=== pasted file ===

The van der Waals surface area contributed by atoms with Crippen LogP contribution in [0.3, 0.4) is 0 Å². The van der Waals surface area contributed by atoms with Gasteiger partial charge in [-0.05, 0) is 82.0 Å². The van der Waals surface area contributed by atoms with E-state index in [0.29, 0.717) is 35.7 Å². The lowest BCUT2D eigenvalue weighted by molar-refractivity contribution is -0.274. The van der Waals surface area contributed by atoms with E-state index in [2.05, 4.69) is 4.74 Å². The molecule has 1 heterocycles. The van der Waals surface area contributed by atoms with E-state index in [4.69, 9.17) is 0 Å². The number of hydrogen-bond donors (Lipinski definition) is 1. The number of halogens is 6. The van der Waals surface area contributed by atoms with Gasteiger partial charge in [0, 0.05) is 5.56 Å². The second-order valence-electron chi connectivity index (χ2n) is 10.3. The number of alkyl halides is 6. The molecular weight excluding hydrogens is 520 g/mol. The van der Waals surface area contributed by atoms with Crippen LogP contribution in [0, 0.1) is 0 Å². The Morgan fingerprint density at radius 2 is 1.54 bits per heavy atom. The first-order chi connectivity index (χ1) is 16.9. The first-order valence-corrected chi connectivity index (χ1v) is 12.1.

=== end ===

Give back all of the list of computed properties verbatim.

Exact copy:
The van der Waals surface area contributed by atoms with Crippen LogP contribution in [0.3, 0.4) is 0 Å². The van der Waals surface area contributed by atoms with Gasteiger partial charge in [-0.05, 0) is 82.0 Å². The van der Waals surface area contributed by atoms with E-state index in [0.29, 0.717) is 35.7 Å². The lowest BCUT2D eigenvalue weighted by molar-refractivity contribution is -0.274. The van der Waals surface area contributed by atoms with E-state index in [2.05, 4.69) is 4.74 Å². The molecule has 1 heterocycles. The van der Waals surface area contributed by atoms with E-state index in [4.69, 9.17) is 0 Å². The number of hydrogen-bond donors (Lipinski definition) is 1. The number of halogens is 6. The van der Waals surface area contributed by atoms with Gasteiger partial charge in [0, 0.05) is 5.56 Å². The second-order valence-electron chi connectivity index (χ2n) is 10.3. The number of alkyl halides is 6. The molecular weight excluding hydrogens is 520 g/mol. The van der Waals surface area contributed by atoms with Crippen LogP contribution in [0, 0.1) is 0 Å². The Morgan fingerprint density at radius 2 is 1.54 bits per heavy atom. The first-order chi connectivity index (χ1) is 16.9. The first-order valence-corrected chi connectivity index (χ1v) is 12.1.